Keeping it simple. How long will it take to implement? How much training will be required? How can you get your employees to adopt this change? How many features do you really need to get started? Start simple and add complexity only when you have mastered the basics. Always make sure that your organization’s culture has adopted the current changes before adding more complexity.

Never lose a file again. Choose a system that provides data backup capabilities. Make sure that it has the necessary search and retrieval tools that will allow you to access the electronic document. Find a system that empowers your employees to find documents faster than searching through file cabinets or file boxes that may or may not be on site. Documents must be retrievable and readily available. A web-based system makes electronic documents available any-time, any-where.

Security of documents and information. What physical controls do you have in place today to ensure information security? Who has access to what documents? Can the electronic document storage solution offer you the same “virtual” security and access controls as your physical environment? This is your starting point for information security requirements and implementation.

Sharing of documents and information. How are documents shared today? What information needs to be shared? Do you need to apply workflow mechanisms to route information correctly? A physical file can only be in one place at a time. A virtual file can be available to multiple people at the same time. Work flow mechanisms pertaining to document management generally solve problems where documents must be routed for review and approval.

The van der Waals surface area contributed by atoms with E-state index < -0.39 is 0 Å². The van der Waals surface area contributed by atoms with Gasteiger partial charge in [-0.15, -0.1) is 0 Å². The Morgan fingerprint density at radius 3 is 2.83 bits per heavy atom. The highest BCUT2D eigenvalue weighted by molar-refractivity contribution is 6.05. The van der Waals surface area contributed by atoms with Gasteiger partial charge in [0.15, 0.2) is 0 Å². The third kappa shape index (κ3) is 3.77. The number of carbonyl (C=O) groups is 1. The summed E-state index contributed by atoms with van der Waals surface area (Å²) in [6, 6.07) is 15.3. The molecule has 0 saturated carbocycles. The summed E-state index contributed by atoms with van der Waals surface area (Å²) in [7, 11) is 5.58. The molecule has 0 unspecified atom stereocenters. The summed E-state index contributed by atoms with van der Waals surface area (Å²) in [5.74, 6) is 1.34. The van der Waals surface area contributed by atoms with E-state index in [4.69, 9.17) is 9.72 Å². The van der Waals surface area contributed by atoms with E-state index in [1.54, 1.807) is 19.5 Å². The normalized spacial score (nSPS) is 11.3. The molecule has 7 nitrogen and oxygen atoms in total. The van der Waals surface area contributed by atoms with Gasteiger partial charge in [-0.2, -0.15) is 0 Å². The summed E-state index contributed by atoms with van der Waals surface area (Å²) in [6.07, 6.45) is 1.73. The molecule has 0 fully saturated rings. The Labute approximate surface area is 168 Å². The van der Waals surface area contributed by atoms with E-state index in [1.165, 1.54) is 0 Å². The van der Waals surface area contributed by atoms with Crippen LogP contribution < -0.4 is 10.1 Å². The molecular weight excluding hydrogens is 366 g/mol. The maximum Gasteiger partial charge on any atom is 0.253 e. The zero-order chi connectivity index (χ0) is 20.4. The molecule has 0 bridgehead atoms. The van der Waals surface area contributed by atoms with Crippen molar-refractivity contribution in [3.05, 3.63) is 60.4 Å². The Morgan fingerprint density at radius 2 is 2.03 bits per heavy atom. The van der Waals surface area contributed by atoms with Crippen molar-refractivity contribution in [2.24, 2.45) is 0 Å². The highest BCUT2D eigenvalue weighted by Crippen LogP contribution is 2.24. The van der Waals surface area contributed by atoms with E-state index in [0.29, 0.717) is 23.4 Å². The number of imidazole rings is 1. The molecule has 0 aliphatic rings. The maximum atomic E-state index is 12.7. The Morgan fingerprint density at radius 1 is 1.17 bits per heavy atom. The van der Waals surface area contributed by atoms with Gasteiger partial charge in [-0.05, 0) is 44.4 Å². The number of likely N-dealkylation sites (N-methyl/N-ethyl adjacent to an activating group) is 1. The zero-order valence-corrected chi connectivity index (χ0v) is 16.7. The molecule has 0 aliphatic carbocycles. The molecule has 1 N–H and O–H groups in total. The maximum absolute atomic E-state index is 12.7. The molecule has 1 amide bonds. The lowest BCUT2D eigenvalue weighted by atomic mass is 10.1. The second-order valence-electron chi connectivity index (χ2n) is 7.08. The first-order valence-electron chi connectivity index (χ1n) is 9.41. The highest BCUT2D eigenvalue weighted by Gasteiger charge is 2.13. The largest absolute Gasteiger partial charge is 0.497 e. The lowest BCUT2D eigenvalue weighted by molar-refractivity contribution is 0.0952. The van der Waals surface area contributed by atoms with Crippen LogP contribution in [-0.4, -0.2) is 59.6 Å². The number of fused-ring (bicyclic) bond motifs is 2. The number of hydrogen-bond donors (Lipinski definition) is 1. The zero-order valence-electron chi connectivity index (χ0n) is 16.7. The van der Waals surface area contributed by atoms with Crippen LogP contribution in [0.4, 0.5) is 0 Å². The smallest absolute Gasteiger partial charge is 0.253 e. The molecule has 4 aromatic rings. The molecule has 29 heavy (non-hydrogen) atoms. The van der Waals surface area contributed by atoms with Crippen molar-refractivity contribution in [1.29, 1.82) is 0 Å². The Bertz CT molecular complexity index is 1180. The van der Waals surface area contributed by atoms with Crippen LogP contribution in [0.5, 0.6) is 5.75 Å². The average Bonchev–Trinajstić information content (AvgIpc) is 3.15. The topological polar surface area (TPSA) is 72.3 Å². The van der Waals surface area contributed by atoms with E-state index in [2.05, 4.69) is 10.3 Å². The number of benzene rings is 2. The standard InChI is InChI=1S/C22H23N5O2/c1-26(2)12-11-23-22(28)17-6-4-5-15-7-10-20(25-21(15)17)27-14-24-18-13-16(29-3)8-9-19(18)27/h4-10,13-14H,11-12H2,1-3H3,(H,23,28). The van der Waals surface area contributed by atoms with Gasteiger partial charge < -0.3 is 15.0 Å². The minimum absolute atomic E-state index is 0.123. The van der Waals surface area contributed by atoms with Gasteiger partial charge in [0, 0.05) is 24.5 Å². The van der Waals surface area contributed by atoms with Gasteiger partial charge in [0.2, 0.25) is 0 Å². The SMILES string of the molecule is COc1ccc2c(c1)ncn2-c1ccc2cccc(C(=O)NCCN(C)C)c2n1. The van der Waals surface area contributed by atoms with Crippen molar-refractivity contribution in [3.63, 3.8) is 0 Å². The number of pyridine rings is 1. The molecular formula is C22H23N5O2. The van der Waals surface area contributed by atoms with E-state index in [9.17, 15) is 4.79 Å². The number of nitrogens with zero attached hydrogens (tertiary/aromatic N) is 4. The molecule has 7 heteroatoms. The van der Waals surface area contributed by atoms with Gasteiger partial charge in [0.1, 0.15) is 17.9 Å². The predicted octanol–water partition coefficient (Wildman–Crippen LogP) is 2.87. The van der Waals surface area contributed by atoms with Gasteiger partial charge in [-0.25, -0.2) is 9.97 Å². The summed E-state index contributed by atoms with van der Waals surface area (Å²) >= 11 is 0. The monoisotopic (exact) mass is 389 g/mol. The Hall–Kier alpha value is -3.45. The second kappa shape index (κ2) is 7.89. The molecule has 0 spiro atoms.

Document versioning. Do you need to keep a log of changes made to documents? Do you need to be able to revert to a previous version of a document? Most dealers will not need this functionality in order to permanently store the document types listed by Stephan King.

Application of specific business rules, including regulatory and legal requirements. Business rules functionality addresses how users create, categorize, secure, update, and destroy electronic documents. Stephan King recommends saving documents for an appropriate amount of time based on the type of information contained in the document. This would be a simple example of a business rule that you would look for in a document system. If the system retains all electronic documents permanently, and storage costs for you are not significant then business rule functionality is just an added expense that usually outweighs the functionality provided.

In my opinion, electronic document management is critical to the success of today’s dealer. Electronically storing documents has many benefits. Retrieval of information is made much easier and is much faster than searching through traditional file storage boxes and cabinets. Storage costs are relativley low compared with physical storage space. An added benefit is loss prevention of misplaced files or potential distruction in a fire or flood.

Implementing electronic document management can range from easy to difficult depending on the complexity of the system you choose. This does not mean you choose a system of limited ability, but rather, implement basic functions and build upon the successes of your implementation. When starting something new, it is always best to start simple and keep it simple.

Mike Goodwin, founder and president of RV Logic, helps RV Dealers implement technical solutions that improve their businesses. For more information about RV Logic, visit http://www.rvlogic.com or to ask Mike a question or comment on this article, send an email to mike@rvlogic.com.